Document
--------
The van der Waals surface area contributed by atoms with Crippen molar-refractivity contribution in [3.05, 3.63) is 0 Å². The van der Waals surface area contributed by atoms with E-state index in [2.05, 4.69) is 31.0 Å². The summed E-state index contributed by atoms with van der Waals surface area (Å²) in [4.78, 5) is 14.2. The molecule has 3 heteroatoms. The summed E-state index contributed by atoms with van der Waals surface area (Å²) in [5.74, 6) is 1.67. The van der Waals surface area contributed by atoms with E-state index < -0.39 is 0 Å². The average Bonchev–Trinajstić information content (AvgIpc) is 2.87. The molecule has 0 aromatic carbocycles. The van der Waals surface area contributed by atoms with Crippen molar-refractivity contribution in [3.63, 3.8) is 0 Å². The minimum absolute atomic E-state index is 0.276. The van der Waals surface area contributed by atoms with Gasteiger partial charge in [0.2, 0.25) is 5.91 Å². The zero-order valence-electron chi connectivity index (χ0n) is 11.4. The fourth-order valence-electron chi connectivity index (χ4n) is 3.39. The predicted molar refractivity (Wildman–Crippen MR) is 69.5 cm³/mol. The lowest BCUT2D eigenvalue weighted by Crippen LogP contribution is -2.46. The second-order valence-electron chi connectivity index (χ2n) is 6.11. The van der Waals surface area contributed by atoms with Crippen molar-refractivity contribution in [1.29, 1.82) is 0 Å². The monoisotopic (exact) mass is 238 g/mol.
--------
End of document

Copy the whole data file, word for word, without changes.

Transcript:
The van der Waals surface area contributed by atoms with Crippen molar-refractivity contribution in [3.05, 3.63) is 0 Å². The van der Waals surface area contributed by atoms with E-state index in [2.05, 4.69) is 31.0 Å². The summed E-state index contributed by atoms with van der Waals surface area (Å²) in [4.78, 5) is 14.2. The molecule has 3 heteroatoms. The summed E-state index contributed by atoms with van der Waals surface area (Å²) in [5.74, 6) is 1.67. The van der Waals surface area contributed by atoms with E-state index < -0.39 is 0 Å². The average Bonchev–Trinajstić information content (AvgIpc) is 2.87. The molecule has 0 aromatic carbocycles. The van der Waals surface area contributed by atoms with Crippen molar-refractivity contribution in [3.63, 3.8) is 0 Å². The minimum absolute atomic E-state index is 0.276. The van der Waals surface area contributed by atoms with Gasteiger partial charge in [0.2, 0.25) is 5.91 Å². The zero-order valence-electron chi connectivity index (χ0n) is 11.4. The fourth-order valence-electron chi connectivity index (χ4n) is 3.39. The predicted molar refractivity (Wildman–Crippen MR) is 69.5 cm³/mol. The lowest BCUT2D eigenvalue weighted by Crippen LogP contribution is -2.46. The second-order valence-electron chi connectivity index (χ2n) is 6.11. The van der Waals surface area contributed by atoms with Crippen molar-refractivity contribution in [1.29, 1.82) is 0 Å². The monoisotopic (exact) mass is 238 g/mol.